The wood merchants of Makoko
Not only oil is exported from the Niger Delta. Among other things, wood is also felled in the rich ecosystem. To reach the capital, tree trunks are tied together on the water to form large rafts of almost one hectare in size, and then pulled to Lagos by motorized wooden boats on a two-month journey through inland waters.
In Lagos, therefore, the wood does not arrive in the port of Tin Can Island, but via the inland waters of the lagoon. The largest timber traders and sawmills are located in Makoko, a community originally founded by refugees from Benin. Since they found no land to settle on in Lagos, they settled on wooden piles in the lagoon itself. Today, Makoko is the largest floating city in the world, says the Guardian.
Makoko grows into the lagoon ever faster. Parts of the community that once were on the water are now connected to the mainland. When you walk in these parts of the city, you get the impression that the ground beneath you is swinging and giving way. This is due to the material it was made of: sawdust and waste. New land is gradually being gained from the lagoon as an effect of the trade in timber–a business much less than the oil business.
In the future, will we all live either on artificial islands, on land reclamations made of garbage, or in floating houses? It almost seems as if the children of Makoko, whose swimming skills and balance abilities are far superior to ours, are practicing for a new millennium of floods. Those who do not deal in wood, but in greater values, do not live in Makoko. In Lagos, they live on another peninsula wrested from the water–in the pompous Eko Atlantic City. There, different safety measures are taken for the new millennium.
Eko Atlantic City
Eko Atlantic City is a gigantic land reclamation project South of the wealthy district of Victoria Island. Over a period of several years, a vast amount of sand was piled up from the bottom of the Atlantic Ocean, on which three high-rise buildings now stand. The new district is built at a level several meters higher than the rest of Lagos. It is fully equipped, with its own power station, self-sufficient water supplies and the latest safety technology.
Eko Atlantic City is an island of the blessed, a paradise island built for the rich black and white businessmen. If one day the sea level continues to rise, the inhabitants of the skyscrapers located here will be able to look on the destruction for which they themselves are partly responsible. Around it, the city, built on swamps, will sink. Responsible for this urban mega-project are two brothers.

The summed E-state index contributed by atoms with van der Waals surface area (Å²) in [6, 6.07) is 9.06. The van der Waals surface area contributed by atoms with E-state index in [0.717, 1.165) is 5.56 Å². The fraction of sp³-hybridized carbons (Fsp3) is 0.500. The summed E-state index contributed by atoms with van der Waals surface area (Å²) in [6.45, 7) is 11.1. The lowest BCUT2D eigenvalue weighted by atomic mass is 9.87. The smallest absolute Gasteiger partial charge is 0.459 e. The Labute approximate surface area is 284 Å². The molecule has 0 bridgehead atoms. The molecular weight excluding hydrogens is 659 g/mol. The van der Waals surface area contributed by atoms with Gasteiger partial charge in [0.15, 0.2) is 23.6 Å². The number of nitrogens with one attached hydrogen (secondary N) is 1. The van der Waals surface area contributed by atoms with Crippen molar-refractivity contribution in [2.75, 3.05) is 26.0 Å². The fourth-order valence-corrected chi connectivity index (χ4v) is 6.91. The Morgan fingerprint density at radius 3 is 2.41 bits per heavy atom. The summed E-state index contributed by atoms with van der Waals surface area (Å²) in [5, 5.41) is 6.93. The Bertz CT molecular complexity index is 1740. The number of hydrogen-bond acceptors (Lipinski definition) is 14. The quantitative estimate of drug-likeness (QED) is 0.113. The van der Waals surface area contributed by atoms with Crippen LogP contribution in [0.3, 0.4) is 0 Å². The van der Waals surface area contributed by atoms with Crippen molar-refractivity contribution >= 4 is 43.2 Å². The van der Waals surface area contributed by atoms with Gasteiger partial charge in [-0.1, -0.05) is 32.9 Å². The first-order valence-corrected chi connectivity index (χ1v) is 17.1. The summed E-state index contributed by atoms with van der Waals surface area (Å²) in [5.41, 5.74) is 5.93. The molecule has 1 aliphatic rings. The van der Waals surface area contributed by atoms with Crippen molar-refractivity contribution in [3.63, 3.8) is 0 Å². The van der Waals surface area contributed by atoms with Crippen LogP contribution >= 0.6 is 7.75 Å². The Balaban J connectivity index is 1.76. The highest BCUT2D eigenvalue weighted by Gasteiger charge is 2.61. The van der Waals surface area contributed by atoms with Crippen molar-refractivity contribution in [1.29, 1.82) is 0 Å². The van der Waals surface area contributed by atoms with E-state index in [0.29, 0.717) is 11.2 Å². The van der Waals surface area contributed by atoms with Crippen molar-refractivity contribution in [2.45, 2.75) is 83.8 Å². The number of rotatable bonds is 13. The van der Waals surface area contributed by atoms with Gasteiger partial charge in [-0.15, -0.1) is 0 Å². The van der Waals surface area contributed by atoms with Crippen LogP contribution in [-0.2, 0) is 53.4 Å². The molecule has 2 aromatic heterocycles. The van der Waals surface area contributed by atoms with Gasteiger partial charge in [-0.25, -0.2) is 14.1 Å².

The Chagoury Brothers
The land reclamation project of Eko Atlantic City has been operated and driven by the Chargoury brothers since the early 2000s. The two Nigerian-Lebanese oligarchs were close confidants of the Nigerian military dictator Sani Abacha, who brutally ruled Nigeria from 1993 until his death in 1998. In fact, they were responsible mostly for laundering the dictator's money made by stealing from its own people. Thus, when Abacha died, the Chagoury brothers sat on a mountain of money that they could not spend legally.
Eko Atlantic City is their successful attempt at laundering the former military dictator's the stolen assets from with the help of a large-scale infrastructure project. With their money, they pay for the gigantic land reclamation from sand collected and heaped up from the bottom of the Atlantic Ocean, using the most modern technology. Technical advice comes from the Lebanese construction company Dar Al-Handasah, among others.
Common people do not benefit from the land thus gained from the sea. Instead, the US embassy will soon move to Eko Atlantic City. The decision was taken by former Secretary of State Hillary Clinton, who was massively criticized by the US media during the 2016 election campaign because the Chargoury brothers are known as her husband's patrons and financial supporters. Once again, the Western support for corrupt political structures in Nigeria becomes evident.
There is this UPS advertisement entitled 'I love Logistics'. The video shows parcels magically moving from place to place, carried effortlessly by different means of transport and happy UPS employees. In reference to the campaign, UPS's then head of marketing, Betty Wilson, claimed that logistics was an infinitely complex, fantastically smooth kind of choreography.
I have to think of this advertisement and its obvious contradictions as we sit on the plane back to Germany. As crude oil leaves Nigeria for the Northern hemisphere, every day, in unspecified quantities, it returns to the country in its processed form, as used goods, plastic chairs or car interiors, after it has passed through the entire chain of production and the life cycles of consumer goods.